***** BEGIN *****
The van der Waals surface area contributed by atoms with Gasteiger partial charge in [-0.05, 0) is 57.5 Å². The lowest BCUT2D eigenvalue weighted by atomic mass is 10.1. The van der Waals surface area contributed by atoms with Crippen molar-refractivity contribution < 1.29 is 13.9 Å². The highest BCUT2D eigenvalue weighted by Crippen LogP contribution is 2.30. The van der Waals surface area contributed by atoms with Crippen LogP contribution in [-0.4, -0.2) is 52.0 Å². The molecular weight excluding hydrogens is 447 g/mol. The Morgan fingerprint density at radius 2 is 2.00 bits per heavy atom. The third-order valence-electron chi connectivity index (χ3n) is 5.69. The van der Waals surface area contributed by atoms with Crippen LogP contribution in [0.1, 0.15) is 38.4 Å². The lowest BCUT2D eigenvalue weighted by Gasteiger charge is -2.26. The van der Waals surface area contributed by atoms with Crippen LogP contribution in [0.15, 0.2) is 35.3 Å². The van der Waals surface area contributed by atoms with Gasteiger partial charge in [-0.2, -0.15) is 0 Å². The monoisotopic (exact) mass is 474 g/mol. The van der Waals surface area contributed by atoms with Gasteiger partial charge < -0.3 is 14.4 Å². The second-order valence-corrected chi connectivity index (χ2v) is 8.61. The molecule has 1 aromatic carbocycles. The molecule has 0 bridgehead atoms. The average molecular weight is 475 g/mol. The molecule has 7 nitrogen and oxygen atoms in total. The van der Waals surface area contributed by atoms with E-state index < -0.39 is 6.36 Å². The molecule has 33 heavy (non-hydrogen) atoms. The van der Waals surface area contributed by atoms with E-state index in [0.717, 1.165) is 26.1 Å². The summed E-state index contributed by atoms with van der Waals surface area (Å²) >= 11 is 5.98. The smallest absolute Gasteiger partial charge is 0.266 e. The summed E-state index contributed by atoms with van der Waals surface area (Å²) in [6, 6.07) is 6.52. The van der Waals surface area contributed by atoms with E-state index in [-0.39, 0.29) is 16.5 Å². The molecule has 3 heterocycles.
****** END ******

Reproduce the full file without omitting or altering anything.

The van der Waals surface area contributed by atoms with Gasteiger partial charge in [-0.05, 0) is 57.5 Å². The lowest BCUT2D eigenvalue weighted by atomic mass is 10.1. The van der Waals surface area contributed by atoms with Crippen molar-refractivity contribution < 1.29 is 13.9 Å². The highest BCUT2D eigenvalue weighted by Crippen LogP contribution is 2.30. The van der Waals surface area contributed by atoms with Crippen LogP contribution in [-0.4, -0.2) is 52.0 Å². The molecular weight excluding hydrogens is 447 g/mol. The Morgan fingerprint density at radius 2 is 2.00 bits per heavy atom. The third-order valence-electron chi connectivity index (χ3n) is 5.69. The van der Waals surface area contributed by atoms with Crippen LogP contribution in [0.1, 0.15) is 38.4 Å². The lowest BCUT2D eigenvalue weighted by Gasteiger charge is -2.26. The van der Waals surface area contributed by atoms with Crippen LogP contribution in [0.15, 0.2) is 35.3 Å². The van der Waals surface area contributed by atoms with Gasteiger partial charge in [-0.2, -0.15) is 0 Å². The monoisotopic (exact) mass is 474 g/mol. The van der Waals surface area contributed by atoms with Gasteiger partial charge < -0.3 is 14.4 Å². The second-order valence-corrected chi connectivity index (χ2v) is 8.61. The molecule has 1 aromatic carbocycles. The molecule has 0 bridgehead atoms. The average molecular weight is 475 g/mol. The molecule has 7 nitrogen and oxygen atoms in total. The van der Waals surface area contributed by atoms with E-state index < -0.39 is 6.36 Å². The molecule has 33 heavy (non-hydrogen) atoms. The van der Waals surface area contributed by atoms with E-state index in [0.717, 1.165) is 26.1 Å². The summed E-state index contributed by atoms with van der Waals surface area (Å²) >= 11 is 5.98. The smallest absolute Gasteiger partial charge is 0.266 e. The summed E-state index contributed by atoms with van der Waals surface area (Å²) in [6, 6.07) is 6.52. The van der Waals surface area contributed by atoms with E-state index in [-0.39, 0.29) is 16.5 Å². The molecule has 3 heterocycles.